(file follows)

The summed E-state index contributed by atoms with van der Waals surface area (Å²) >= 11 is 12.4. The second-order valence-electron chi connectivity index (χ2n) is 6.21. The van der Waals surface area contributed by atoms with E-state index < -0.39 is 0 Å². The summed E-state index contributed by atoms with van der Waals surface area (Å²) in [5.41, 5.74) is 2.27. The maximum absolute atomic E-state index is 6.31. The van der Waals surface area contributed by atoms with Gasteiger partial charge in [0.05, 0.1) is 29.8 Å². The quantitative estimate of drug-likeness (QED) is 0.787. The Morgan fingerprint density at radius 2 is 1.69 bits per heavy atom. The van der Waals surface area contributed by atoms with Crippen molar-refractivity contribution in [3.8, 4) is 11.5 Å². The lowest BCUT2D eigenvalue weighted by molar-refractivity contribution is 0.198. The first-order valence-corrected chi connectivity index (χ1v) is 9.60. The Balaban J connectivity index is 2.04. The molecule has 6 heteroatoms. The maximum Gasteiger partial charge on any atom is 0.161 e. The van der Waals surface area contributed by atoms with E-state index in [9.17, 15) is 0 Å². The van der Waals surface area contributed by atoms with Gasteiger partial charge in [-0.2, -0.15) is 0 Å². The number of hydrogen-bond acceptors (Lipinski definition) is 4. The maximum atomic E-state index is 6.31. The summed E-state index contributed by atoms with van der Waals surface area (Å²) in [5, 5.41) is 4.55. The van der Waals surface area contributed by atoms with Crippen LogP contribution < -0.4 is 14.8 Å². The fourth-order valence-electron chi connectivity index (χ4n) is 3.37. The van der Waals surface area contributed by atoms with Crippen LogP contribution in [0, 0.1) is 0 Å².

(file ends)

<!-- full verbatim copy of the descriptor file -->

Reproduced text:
The summed E-state index contributed by atoms with van der Waals surface area (Å²) >= 11 is 12.4. The second-order valence-electron chi connectivity index (χ2n) is 6.21. The van der Waals surface area contributed by atoms with E-state index < -0.39 is 0 Å². The summed E-state index contributed by atoms with van der Waals surface area (Å²) in [5.41, 5.74) is 2.27. The maximum absolute atomic E-state index is 6.31. The van der Waals surface area contributed by atoms with Gasteiger partial charge in [0.05, 0.1) is 29.8 Å². The quantitative estimate of drug-likeness (QED) is 0.787. The Morgan fingerprint density at radius 2 is 1.69 bits per heavy atom. The van der Waals surface area contributed by atoms with Crippen molar-refractivity contribution in [3.8, 4) is 11.5 Å². The lowest BCUT2D eigenvalue weighted by molar-refractivity contribution is 0.198. The first-order valence-corrected chi connectivity index (χ1v) is 9.60. The Balaban J connectivity index is 2.04. The molecule has 6 heteroatoms. The maximum Gasteiger partial charge on any atom is 0.161 e. The van der Waals surface area contributed by atoms with E-state index in [9.17, 15) is 0 Å². The van der Waals surface area contributed by atoms with Gasteiger partial charge in [-0.2, -0.15) is 0 Å². The number of hydrogen-bond acceptors (Lipinski definition) is 4. The maximum atomic E-state index is 6.31. The summed E-state index contributed by atoms with van der Waals surface area (Å²) in [5, 5.41) is 4.55. The van der Waals surface area contributed by atoms with Crippen LogP contribution < -0.4 is 14.8 Å². The fourth-order valence-electron chi connectivity index (χ4n) is 3.37. The van der Waals surface area contributed by atoms with Crippen LogP contribution in [0, 0.1) is 0 Å².